A survey of 7,500 rural households has found that 29% of Swachh Bharat toilets exist only on paper and of those that have been built, 36% are unusable. The survey was conducted by Accountability Initiative at the Centre for Policy Research in December 2015, across 10 districts in five states. The states included Himachal Pradesh, Rajasthan, Maharashtra, Madhya Pradesh and Bihar.
The survey took the government's achievement list from the Swachh Bharat website and went about trying to find the beneficiaries. The first roadblock it hit was that many names on the achievement list were mentioned twice.
"The government needs to institute random auditing of the achievement list and also employ third party surveys to ensure accuracy of numbers," said Yamini Aiyar of Accountability Initiative.
Of the ten districts surveyed, the best performing was Satara in Maharashtra, which has been known for its sanitation achievements. The worst of the ten districts was Nalanda in Bihar, home turf of chief minister Nitish Kumar.
Apart from households named in the government's achievement list, respondents also included randomly selected households. A third of all respondents reported defecating in the open, the highest in Nalanda and Udaipur.
Under the Swachh Bharat Mission, rural households who have built toilets can request for a reimbursement of Rs 10-12,000. However, the survey found that 40% of those who had applied for reimbursement did not receive it. In Jhalawar, Rajasthan chief minister Vasundhara Raje Scindia's constituency, the survey found less than 40% households received the money. In Udaipur, only 18% eligible household even requested for the reimbursement, reflecting lack of awareness about the scheme.
The government is supposed to monitor the use of toilets once they have been built, but 38% household reported they had not been surveyed by the government.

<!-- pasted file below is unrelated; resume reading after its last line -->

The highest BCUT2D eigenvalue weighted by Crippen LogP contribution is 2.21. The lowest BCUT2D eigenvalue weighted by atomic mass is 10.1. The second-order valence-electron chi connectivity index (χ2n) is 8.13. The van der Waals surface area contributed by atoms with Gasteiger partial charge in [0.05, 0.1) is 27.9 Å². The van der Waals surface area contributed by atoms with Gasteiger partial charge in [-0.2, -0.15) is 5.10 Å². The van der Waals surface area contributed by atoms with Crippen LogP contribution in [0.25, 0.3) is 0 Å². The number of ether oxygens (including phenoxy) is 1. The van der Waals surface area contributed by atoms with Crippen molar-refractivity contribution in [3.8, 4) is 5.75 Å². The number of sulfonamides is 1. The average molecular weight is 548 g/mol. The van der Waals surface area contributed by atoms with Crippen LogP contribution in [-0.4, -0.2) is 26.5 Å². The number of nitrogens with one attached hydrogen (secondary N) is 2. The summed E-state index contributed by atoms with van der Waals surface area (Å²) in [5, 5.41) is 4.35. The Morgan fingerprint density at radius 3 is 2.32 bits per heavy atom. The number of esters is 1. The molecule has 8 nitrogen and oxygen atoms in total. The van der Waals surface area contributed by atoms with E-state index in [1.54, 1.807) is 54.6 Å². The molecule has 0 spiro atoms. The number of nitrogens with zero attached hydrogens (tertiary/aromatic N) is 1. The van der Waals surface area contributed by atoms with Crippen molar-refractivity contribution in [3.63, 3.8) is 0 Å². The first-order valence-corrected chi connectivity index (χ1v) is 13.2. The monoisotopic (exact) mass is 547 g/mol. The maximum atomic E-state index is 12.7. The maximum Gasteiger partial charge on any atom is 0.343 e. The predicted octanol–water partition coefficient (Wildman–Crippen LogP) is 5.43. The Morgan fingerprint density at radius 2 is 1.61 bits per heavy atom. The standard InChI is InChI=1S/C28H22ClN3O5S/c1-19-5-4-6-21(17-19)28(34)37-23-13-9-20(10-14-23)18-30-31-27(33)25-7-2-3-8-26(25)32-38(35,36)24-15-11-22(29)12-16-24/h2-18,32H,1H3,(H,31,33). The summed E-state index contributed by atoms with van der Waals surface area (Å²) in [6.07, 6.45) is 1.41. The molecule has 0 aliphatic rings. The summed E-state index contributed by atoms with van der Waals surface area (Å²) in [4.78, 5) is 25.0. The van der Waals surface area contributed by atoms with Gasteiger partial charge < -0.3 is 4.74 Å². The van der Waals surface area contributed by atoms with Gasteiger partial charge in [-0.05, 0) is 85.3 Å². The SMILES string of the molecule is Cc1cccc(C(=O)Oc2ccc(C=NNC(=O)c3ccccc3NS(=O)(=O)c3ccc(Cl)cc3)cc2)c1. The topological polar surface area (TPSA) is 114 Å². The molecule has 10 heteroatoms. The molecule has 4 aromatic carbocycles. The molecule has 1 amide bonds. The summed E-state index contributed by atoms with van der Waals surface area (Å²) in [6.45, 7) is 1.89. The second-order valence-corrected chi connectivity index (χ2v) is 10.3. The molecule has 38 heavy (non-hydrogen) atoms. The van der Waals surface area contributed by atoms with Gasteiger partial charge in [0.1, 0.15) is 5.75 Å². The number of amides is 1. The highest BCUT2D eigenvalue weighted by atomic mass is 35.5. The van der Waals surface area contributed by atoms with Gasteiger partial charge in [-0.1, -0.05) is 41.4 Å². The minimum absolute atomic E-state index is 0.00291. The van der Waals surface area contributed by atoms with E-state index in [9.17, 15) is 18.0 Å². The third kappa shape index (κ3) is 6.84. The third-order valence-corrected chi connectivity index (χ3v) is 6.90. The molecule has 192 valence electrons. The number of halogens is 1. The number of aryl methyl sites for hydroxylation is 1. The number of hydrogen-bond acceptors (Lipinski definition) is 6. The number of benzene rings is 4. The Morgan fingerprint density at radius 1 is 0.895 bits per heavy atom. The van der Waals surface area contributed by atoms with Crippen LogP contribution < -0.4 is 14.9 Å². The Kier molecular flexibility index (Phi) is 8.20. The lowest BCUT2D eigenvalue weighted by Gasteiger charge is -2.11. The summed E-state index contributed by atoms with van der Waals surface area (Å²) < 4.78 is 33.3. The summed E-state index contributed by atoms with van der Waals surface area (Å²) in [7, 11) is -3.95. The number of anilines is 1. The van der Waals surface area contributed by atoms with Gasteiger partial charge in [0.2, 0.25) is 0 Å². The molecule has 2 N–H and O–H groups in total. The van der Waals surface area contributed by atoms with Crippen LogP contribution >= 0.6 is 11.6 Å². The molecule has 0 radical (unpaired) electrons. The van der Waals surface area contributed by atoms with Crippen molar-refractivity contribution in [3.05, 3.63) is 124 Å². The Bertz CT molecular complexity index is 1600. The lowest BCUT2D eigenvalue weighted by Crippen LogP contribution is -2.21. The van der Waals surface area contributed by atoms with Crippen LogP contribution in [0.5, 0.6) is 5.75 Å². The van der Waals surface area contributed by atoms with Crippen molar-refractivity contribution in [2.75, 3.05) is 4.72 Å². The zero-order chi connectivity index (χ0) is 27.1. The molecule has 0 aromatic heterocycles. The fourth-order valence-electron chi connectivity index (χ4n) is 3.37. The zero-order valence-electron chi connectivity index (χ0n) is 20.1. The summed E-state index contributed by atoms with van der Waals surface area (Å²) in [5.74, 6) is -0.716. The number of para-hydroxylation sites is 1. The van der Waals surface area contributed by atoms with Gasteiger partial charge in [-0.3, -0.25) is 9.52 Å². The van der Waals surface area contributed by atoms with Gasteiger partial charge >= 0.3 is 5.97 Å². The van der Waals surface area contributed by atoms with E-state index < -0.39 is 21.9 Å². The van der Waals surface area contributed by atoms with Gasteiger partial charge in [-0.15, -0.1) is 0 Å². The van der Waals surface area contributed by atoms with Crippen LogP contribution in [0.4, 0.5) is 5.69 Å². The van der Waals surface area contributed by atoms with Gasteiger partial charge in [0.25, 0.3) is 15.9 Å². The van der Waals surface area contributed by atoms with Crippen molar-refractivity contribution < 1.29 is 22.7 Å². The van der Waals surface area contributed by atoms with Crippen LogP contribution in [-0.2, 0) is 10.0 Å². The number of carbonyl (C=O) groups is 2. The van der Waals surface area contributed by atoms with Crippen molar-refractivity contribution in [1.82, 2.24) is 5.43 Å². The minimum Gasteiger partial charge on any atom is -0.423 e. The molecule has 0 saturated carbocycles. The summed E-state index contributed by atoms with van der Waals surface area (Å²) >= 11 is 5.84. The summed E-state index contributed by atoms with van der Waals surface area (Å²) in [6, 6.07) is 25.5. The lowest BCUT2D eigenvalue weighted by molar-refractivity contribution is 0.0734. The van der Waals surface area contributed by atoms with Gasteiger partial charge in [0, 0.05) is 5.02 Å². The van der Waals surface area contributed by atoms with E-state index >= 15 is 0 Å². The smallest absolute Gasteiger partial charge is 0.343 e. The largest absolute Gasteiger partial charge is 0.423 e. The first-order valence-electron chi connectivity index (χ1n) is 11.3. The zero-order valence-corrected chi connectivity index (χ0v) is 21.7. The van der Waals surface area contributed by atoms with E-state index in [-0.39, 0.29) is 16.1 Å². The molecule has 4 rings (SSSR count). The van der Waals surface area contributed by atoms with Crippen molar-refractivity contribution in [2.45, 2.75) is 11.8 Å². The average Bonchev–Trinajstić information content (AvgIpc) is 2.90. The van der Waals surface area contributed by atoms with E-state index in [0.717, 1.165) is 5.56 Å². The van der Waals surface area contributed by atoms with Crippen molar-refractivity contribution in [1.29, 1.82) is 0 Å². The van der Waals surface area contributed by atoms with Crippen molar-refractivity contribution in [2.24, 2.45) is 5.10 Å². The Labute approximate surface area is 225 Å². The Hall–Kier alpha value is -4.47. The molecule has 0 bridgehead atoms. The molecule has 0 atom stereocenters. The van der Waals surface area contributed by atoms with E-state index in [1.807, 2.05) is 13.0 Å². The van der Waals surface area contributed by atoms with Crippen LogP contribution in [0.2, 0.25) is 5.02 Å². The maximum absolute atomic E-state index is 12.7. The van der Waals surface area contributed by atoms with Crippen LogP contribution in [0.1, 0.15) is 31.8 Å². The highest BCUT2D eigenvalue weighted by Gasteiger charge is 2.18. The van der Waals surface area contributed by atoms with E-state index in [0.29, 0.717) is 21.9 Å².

It is not as if people don't want toilets. Households that had toilets, nearly half of them were built after April 2014. In districts where the survey found poor implementation of the Swachh Bharat scheme, there was a toilet construction boom. In Jhalawar, 81% of new toilets have been built after April 2014.
Those who can afford it on their own, are quickly adopting toilets. Building a usable toilet also costs a lot more than what the government is offering. The actual cost, according to respondents, ranged from Rs 15,000-40,000.
Most construction, the survey found, is taking place without government help. Of the toilets built since April 2014, only 24% received government help. This statistic was worst for the Bihar districts of Nalanda (6%) and Purnea (3%).
Do people who build toilets want government assistance? 57% respondents said they wanted it, but only 21% said they received it.
Lack of awareness
Lack of awareness about the scheme was the biggest reason why those who needed assistance didn't even ask for it.
To popularise rural sanitation, the government had promised to appoint Swachhta Doots or sanitation ambassadors in every gram panchayat. But only 6% respondents were aware of Swachhta Doots. Only 10% households were aware of Panchayat Swachhta Samitis in their village. Only 3% said they had been visited by government officials to tell them about the scheme. And only 16% said they had ever been surveyed by the government since 2012 to check the existence of a toilet in their home. Only 32% households said the government had monitored sanitation in their house.
While there was high monitoring of the construction of toilets (85-100%), the monitoring of usage was low. The Swachh Bharat Mission says usage of toilets is to be measured to ensure that villages become open defecation-free. The government has set the ambitious target of declaring India free of open defecation by 2019.
Most people who had complete toilets constructed, were using them. The non-usage was highest in Udaipur, at 26%. In Solan in Himachal Pradesh, only 1% households were defecating in the open despite having a usable toilet at home. The main reasons for non-usage was absence of water and the small size of the pit. Some also said they had a habit of open defection that the toilet at home hadn't yet changed.
"The Swachh Bharat Mission is working poorly in districts that need it the most," says Yamini Aiyar of Accountability Initiative. "What is needed the most is an awareness drive about sanitation, the Swachh Bharat Mission and how it works," she said.